The latest iteration of Beyond The Summit‘s international tournament is expanding its prize pool, its size, and its notoriety. But its a controversial qualifier invite that has fans in an uproar.
The Summit 3 made dubious headlines on social media today when it announced that the embattled Alliance will join premier sides in the event’s primary European qualifier. Fans quickly pointed to the former International champion’s persistent struggles and the surge in strength of less prominent squads like Hellraisers and Ninjas in Pyjamas.
Ironically, much of the objection to the decision stems from the tournament administration’s efforts to avoid a controversy.
To accommodate the increased size of the event, Beyond the Summit opted for a tiered qualifier system, with speculative sides in the bottom tier and proven sides in the top. The bottom tier, or so-called “pre-qualifier,” feeds two finalists into the main regional qualifier, where pre-selected participants round out an eight-team, double-elimination bracket. The finalists of that bracket then earn their spot in the live event.
Many of the faces in the main European qualifier, namely ASUS Polar, Team Empire, and Team Secret, have a well-established reputation for rising to the occasion. Alliance, however, has done little to impress disinterested observers since a dismal campaign at The International 2014.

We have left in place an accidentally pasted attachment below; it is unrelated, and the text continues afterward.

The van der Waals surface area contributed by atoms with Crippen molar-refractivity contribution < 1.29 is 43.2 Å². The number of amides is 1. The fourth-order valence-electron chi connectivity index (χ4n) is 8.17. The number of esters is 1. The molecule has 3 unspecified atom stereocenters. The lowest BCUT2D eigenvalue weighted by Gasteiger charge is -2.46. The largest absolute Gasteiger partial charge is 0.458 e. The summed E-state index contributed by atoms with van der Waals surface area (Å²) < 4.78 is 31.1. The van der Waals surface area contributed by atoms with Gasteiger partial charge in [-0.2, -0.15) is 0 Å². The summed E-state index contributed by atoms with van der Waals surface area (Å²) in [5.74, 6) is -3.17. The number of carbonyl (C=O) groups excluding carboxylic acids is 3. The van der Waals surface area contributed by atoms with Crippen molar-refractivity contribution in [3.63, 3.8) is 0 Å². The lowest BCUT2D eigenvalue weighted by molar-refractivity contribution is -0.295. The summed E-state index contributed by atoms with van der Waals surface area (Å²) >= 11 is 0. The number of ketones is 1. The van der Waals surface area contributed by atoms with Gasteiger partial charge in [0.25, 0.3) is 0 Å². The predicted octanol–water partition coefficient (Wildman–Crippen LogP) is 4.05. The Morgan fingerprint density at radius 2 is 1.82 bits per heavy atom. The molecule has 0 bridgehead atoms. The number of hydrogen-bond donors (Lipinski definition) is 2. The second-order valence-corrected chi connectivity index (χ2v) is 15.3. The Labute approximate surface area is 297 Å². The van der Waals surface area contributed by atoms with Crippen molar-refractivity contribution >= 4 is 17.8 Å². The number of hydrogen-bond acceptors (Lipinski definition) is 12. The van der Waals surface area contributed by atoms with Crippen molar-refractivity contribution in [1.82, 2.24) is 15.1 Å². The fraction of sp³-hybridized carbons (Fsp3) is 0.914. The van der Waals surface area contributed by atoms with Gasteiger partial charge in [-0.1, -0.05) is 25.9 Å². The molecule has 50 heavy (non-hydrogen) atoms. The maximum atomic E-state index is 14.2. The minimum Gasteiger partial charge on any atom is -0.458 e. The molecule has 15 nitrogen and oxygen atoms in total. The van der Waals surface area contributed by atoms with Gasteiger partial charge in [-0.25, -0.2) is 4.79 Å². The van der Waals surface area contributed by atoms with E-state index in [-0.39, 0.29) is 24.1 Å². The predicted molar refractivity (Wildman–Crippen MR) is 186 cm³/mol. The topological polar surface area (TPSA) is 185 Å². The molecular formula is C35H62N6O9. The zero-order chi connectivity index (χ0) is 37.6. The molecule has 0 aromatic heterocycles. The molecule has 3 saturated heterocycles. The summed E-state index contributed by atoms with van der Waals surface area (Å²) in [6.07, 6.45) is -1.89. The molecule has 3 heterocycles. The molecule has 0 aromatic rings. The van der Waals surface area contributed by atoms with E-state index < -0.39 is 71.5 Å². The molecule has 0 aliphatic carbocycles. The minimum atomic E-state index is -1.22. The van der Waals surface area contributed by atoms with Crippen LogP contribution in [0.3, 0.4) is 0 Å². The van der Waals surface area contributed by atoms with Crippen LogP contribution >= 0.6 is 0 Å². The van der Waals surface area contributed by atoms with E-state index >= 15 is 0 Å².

The résumé of the snubbed Hellraisers squad includes an unlikely victory in the European qualifier of the Dota 2 Asia Championships and a top 12 finish in the main event. Ninjas in Pyjamas, another side spurned in favor of the Swedes, recently tore through Power Rangers and ASUS Polar en route to a runner-up finish in the European Major All-Stars Dota 2 Tournament qualifier.
After much dissent, tournament administrator David “Godz” Parker plead his case. “At the time we had the most confidence in Alliance as a phase 2 invite to our qualifier given the timeline for our event to start in two months,” Parker said. Unfortunately Beyond the Summit’s effort to avoid the kind of scheduling problems that marred DreamLeague have spurred more controversy than content.
Still, Alliance’s spot in the qualifier is little more than a chance to make it into the top flight. Furthermore, both Ninjas in Pyjamas and Hellraisers stand a good chance of making it out of the bottom tier against meager competition. For Beyond the Summit, however, the court of public opinion remains wholly unconvinced that the decision was the right one.